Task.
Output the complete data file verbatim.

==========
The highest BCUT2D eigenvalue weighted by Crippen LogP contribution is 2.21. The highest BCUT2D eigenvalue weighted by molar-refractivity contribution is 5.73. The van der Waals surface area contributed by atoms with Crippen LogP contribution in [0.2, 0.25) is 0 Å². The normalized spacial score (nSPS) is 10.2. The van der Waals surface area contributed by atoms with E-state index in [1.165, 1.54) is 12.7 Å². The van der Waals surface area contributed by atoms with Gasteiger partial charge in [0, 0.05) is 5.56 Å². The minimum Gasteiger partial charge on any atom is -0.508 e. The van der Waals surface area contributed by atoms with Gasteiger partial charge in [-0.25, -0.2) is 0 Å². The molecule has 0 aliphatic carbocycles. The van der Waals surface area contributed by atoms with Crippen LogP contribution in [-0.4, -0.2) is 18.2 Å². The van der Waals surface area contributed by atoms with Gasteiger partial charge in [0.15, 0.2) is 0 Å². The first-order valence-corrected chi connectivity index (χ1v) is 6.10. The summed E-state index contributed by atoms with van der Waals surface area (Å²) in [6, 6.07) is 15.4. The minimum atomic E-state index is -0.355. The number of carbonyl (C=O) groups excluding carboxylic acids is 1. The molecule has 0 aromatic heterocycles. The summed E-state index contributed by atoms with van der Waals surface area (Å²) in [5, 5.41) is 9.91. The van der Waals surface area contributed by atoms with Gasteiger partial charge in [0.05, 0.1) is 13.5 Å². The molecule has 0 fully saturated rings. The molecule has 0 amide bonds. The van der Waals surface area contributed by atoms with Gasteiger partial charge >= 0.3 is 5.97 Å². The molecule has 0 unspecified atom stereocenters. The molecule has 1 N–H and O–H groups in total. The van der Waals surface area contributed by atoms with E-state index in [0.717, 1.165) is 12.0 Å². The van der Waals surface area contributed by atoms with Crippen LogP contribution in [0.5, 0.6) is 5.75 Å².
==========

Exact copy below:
The highest BCUT2D eigenvalue weighted by Crippen LogP contribution is 2.21. The highest BCUT2D eigenvalue weighted by molar-refractivity contribution is 5.73. The van der Waals surface area contributed by atoms with Crippen LogP contribution in [0.2, 0.25) is 0 Å². The normalized spacial score (nSPS) is 10.2. The van der Waals surface area contributed by atoms with E-state index in [1.165, 1.54) is 12.7 Å². The van der Waals surface area contributed by atoms with Gasteiger partial charge in [0, 0.05) is 5.56 Å². The minimum Gasteiger partial charge on any atom is -0.508 e. The van der Waals surface area contributed by atoms with Gasteiger partial charge in [-0.25, -0.2) is 0 Å². The molecule has 0 aliphatic carbocycles. The van der Waals surface area contributed by atoms with Crippen LogP contribution in [-0.4, -0.2) is 18.2 Å². The van der Waals surface area contributed by atoms with Gasteiger partial charge in [0.15, 0.2) is 0 Å². The first-order valence-corrected chi connectivity index (χ1v) is 6.10. The summed E-state index contributed by atoms with van der Waals surface area (Å²) in [6, 6.07) is 15.4. The minimum atomic E-state index is -0.355. The number of carbonyl (C=O) groups excluding carboxylic acids is 1. The molecule has 0 aromatic heterocycles. The summed E-state index contributed by atoms with van der Waals surface area (Å²) in [5, 5.41) is 9.91. The van der Waals surface area contributed by atoms with Gasteiger partial charge in [0.05, 0.1) is 13.5 Å². The molecule has 0 fully saturated rings. The molecule has 0 amide bonds. The van der Waals surface area contributed by atoms with Gasteiger partial charge >= 0.3 is 5.97 Å². The molecule has 0 unspecified atom stereocenters. The molecule has 1 N–H and O–H groups in total. The van der Waals surface area contributed by atoms with E-state index in [0.717, 1.165) is 12.0 Å². The van der Waals surface area contributed by atoms with Crippen LogP contribution in [0.5, 0.6) is 5.75 Å².